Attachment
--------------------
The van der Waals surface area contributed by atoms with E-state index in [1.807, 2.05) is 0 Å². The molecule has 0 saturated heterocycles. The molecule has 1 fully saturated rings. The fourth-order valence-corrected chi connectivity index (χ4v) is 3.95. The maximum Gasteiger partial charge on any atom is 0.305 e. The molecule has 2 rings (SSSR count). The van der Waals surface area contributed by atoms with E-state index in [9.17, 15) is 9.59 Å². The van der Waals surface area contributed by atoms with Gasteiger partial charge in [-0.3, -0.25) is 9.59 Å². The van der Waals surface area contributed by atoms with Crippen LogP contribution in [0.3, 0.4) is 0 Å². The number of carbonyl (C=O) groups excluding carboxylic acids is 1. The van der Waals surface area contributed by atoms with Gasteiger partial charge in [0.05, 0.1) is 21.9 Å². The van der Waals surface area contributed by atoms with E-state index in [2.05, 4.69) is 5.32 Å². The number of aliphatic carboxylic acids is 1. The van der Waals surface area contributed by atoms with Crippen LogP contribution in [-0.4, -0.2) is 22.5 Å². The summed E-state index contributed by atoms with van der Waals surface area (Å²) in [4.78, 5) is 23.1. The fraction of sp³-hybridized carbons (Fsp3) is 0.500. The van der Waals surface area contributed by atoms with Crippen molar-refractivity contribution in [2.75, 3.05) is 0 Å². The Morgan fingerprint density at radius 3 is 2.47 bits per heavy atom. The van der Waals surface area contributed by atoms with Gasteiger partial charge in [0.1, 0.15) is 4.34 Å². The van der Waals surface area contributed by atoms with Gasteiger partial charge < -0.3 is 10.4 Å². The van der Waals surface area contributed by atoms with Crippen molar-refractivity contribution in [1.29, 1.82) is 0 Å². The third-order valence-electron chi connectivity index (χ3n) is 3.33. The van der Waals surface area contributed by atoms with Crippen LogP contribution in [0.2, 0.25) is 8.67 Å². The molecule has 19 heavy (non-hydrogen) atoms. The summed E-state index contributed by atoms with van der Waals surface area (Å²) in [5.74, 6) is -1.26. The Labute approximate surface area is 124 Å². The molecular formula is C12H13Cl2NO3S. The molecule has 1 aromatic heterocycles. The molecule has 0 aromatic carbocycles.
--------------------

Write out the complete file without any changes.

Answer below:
The van der Waals surface area contributed by atoms with E-state index in [1.807, 2.05) is 0 Å². The molecule has 0 saturated heterocycles. The molecule has 1 fully saturated rings. The fourth-order valence-corrected chi connectivity index (χ4v) is 3.95. The maximum Gasteiger partial charge on any atom is 0.305 e. The molecule has 2 rings (SSSR count). The van der Waals surface area contributed by atoms with E-state index in [9.17, 15) is 9.59 Å². The van der Waals surface area contributed by atoms with Gasteiger partial charge in [-0.3, -0.25) is 9.59 Å². The van der Waals surface area contributed by atoms with Crippen LogP contribution in [0.3, 0.4) is 0 Å². The number of carbonyl (C=O) groups excluding carboxylic acids is 1. The van der Waals surface area contributed by atoms with Gasteiger partial charge in [0.05, 0.1) is 21.9 Å². The van der Waals surface area contributed by atoms with E-state index in [2.05, 4.69) is 5.32 Å². The number of aliphatic carboxylic acids is 1. The van der Waals surface area contributed by atoms with Crippen LogP contribution in [-0.4, -0.2) is 22.5 Å². The summed E-state index contributed by atoms with van der Waals surface area (Å²) in [4.78, 5) is 23.1. The fraction of sp³-hybridized carbons (Fsp3) is 0.500. The van der Waals surface area contributed by atoms with Crippen molar-refractivity contribution in [2.75, 3.05) is 0 Å². The Morgan fingerprint density at radius 3 is 2.47 bits per heavy atom. The van der Waals surface area contributed by atoms with Gasteiger partial charge in [0.1, 0.15) is 4.34 Å². The van der Waals surface area contributed by atoms with Gasteiger partial charge < -0.3 is 10.4 Å². The van der Waals surface area contributed by atoms with Crippen molar-refractivity contribution in [1.29, 1.82) is 0 Å². The third-order valence-electron chi connectivity index (χ3n) is 3.33. The van der Waals surface area contributed by atoms with Crippen LogP contribution in [0.2, 0.25) is 8.67 Å². The molecule has 19 heavy (non-hydrogen) atoms. The summed E-state index contributed by atoms with van der Waals surface area (Å²) in [5.74, 6) is -1.26. The Labute approximate surface area is 124 Å². The molecular formula is C12H13Cl2NO3S. The molecule has 1 aromatic heterocycles. The molecule has 0 aromatic carbocycles.